Translation:The birds are not flying into the bathroom either.
Is either not wrong? Neither was not accepted, nor Nor the birds are flying into the bathroom.
- The birds are not flying into the bathroom, either. -- correct
- The birds are not either flying into the bathroom. -- wrong
- The birds are not flying into the bathroom, neither. -- wrong
- Nor the birds are flying into the bathroom. -- wrong
- Neither the birds are flying into the bathroom. -- wrong
What would be possible is
- Neither are the birds flying into the bathroom.
- Nor are the birds flying into the bathroom.
but it means something different: Not only ...., but neither are they flying into the bathroom. For example, "The birds are not flying into the bedroom. Neither are the birds flying into the bathroom." or "The kindergarten teachers are not climbing onto the roof, nor are the birds flying into the bathroom." It negates the action, rather than the birds.
In German, those would use "noch" rather than "auch (nicht)" -- "Die Vögel fliegen nicht ins Schlafzimmer, noch fliegen die Vögel ins Badezimmer" bzw. "Die Erzieherinnen steigen nicht aufs Dach, noch fliegen die Vögel ins Badezimmer." / "Weder steigen die Erzieherinnen aufs Dach, noch fliegen die Vögel ins Badezimmer."
So, just to clarify this, what exactly does "The birds are not flying into the bathroom either." mean to you? What is negated here? Is it the birds or the bathroom? Is this an ambiguous sentence in English?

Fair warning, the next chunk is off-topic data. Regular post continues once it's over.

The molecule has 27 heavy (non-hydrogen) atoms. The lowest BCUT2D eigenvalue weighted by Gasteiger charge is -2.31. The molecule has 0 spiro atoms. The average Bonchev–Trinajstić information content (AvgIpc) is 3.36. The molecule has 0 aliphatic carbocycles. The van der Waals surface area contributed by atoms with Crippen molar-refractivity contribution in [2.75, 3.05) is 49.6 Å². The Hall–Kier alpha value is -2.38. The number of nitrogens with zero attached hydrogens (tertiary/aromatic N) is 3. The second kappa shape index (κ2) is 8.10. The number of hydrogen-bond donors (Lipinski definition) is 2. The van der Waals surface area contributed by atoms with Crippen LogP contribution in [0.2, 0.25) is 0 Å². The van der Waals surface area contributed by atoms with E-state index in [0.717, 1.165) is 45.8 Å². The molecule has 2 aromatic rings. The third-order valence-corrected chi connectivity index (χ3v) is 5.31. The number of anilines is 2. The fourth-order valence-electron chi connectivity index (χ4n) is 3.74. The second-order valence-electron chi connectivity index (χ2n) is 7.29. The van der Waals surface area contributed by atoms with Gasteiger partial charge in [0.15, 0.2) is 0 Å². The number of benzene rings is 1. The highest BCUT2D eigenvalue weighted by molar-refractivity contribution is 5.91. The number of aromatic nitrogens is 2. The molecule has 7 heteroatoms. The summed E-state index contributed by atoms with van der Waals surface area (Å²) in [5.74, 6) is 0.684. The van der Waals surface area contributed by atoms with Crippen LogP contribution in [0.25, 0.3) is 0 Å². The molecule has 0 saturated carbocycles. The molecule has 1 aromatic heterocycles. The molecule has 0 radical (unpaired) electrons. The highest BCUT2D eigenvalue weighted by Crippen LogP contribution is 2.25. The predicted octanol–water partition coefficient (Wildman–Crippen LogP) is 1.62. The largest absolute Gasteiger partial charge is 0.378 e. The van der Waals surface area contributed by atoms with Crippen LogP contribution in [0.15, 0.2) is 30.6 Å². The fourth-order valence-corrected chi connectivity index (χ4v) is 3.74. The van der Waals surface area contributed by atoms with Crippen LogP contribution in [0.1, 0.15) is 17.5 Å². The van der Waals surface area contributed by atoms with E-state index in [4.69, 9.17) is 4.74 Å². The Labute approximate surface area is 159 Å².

The Hungarian sentence is very clear on what is negated. "Sem" works like "is": it refers to what is in front of it. "A madarak sem" means that the birds are also not. So, there are several things that do not fly into the bathroom. And the birds belong in that group.
The English sentence is ambiguous. It could be "the birds", "the bathroom", or even "flying" which is being denied.
Yes, this sentence confused me and I'm afraid, it was not the last one.
Thank you for this. I didn't realize that "sem" was like "is" and that it comes right after the word it refers to. I thought this was about several places that the birds aren't flying into, including the bathroom.
You are welcome.
What you thought would then be:
"A madarak nem repülnek be a fürdőszobába sem."
"A madarak a fürdőszobába sem repülnek be."
These two mean the same thing. You may want to analyze how the word order makes us use two negating words in the first version.
Is it because the negating word has to come right before the verb? And "sem" has to come after the word it's referring to, so unless you can put the sentence together neatly -- as in the first example, where "sem" is right between the two words it needs to be between, and in the right order -- then you need another negating word?
Yup, here's a lingot for you! :)
A small correction: "as in the second example".
The "is" part of "sem" has to be after the bathroom, and the "nem" part of "sem" has to be in front of the verb. So, there you go, exactly as you described.
And of course you can do the same variation with the sentence above, as well, where the birds are also'ed.